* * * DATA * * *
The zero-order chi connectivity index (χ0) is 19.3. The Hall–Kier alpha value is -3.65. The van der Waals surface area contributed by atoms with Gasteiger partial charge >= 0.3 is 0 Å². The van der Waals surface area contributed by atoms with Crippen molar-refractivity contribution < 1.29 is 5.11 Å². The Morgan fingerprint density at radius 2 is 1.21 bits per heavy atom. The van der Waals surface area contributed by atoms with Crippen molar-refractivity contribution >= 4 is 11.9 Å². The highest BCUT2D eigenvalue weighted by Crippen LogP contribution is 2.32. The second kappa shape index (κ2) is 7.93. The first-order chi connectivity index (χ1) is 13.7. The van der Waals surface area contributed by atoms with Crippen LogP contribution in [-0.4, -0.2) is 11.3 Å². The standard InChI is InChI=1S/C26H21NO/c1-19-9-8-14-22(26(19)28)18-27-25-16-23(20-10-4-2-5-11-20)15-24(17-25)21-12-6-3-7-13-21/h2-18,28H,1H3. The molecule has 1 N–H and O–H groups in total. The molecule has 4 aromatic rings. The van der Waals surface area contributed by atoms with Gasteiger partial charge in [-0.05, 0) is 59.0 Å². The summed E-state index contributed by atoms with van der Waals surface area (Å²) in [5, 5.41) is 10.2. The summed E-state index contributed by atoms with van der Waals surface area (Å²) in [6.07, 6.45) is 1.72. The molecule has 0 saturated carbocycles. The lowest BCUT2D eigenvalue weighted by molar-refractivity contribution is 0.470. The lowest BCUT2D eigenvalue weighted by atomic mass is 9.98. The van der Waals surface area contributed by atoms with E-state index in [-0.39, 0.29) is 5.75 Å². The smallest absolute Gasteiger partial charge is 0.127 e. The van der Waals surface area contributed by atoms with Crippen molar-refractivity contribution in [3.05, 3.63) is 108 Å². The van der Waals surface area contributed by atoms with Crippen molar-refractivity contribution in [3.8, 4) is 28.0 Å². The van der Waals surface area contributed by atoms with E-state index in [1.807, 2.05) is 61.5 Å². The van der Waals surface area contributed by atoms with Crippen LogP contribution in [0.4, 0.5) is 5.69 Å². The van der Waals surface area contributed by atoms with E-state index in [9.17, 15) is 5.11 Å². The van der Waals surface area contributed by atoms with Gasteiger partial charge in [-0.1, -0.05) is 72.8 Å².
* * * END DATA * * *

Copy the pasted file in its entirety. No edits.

The zero-order chi connectivity index (χ0) is 19.3. The Hall–Kier alpha value is -3.65. The van der Waals surface area contributed by atoms with Gasteiger partial charge >= 0.3 is 0 Å². The van der Waals surface area contributed by atoms with Crippen molar-refractivity contribution < 1.29 is 5.11 Å². The Morgan fingerprint density at radius 2 is 1.21 bits per heavy atom. The van der Waals surface area contributed by atoms with Crippen molar-refractivity contribution >= 4 is 11.9 Å². The highest BCUT2D eigenvalue weighted by Crippen LogP contribution is 2.32. The second kappa shape index (κ2) is 7.93. The first-order chi connectivity index (χ1) is 13.7. The van der Waals surface area contributed by atoms with Crippen LogP contribution in [-0.4, -0.2) is 11.3 Å². The standard InChI is InChI=1S/C26H21NO/c1-19-9-8-14-22(26(19)28)18-27-25-16-23(20-10-4-2-5-11-20)15-24(17-25)21-12-6-3-7-13-21/h2-18,28H,1H3. The molecule has 1 N–H and O–H groups in total. The molecule has 4 aromatic rings. The van der Waals surface area contributed by atoms with Gasteiger partial charge in [-0.05, 0) is 59.0 Å². The summed E-state index contributed by atoms with van der Waals surface area (Å²) in [5, 5.41) is 10.2. The summed E-state index contributed by atoms with van der Waals surface area (Å²) in [6.07, 6.45) is 1.72. The molecule has 0 saturated carbocycles. The lowest BCUT2D eigenvalue weighted by molar-refractivity contribution is 0.470. The lowest BCUT2D eigenvalue weighted by atomic mass is 9.98. The van der Waals surface area contributed by atoms with E-state index in [-0.39, 0.29) is 5.75 Å². The smallest absolute Gasteiger partial charge is 0.127 e. The van der Waals surface area contributed by atoms with Crippen molar-refractivity contribution in [3.05, 3.63) is 108 Å². The van der Waals surface area contributed by atoms with Crippen molar-refractivity contribution in [3.8, 4) is 28.0 Å². The van der Waals surface area contributed by atoms with E-state index in [1.807, 2.05) is 61.5 Å². The van der Waals surface area contributed by atoms with Crippen LogP contribution in [0.4, 0.5) is 5.69 Å². The van der Waals surface area contributed by atoms with E-state index in [9.17, 15) is 5.11 Å². The van der Waals surface area contributed by atoms with Gasteiger partial charge in [-0.1, -0.05) is 72.8 Å².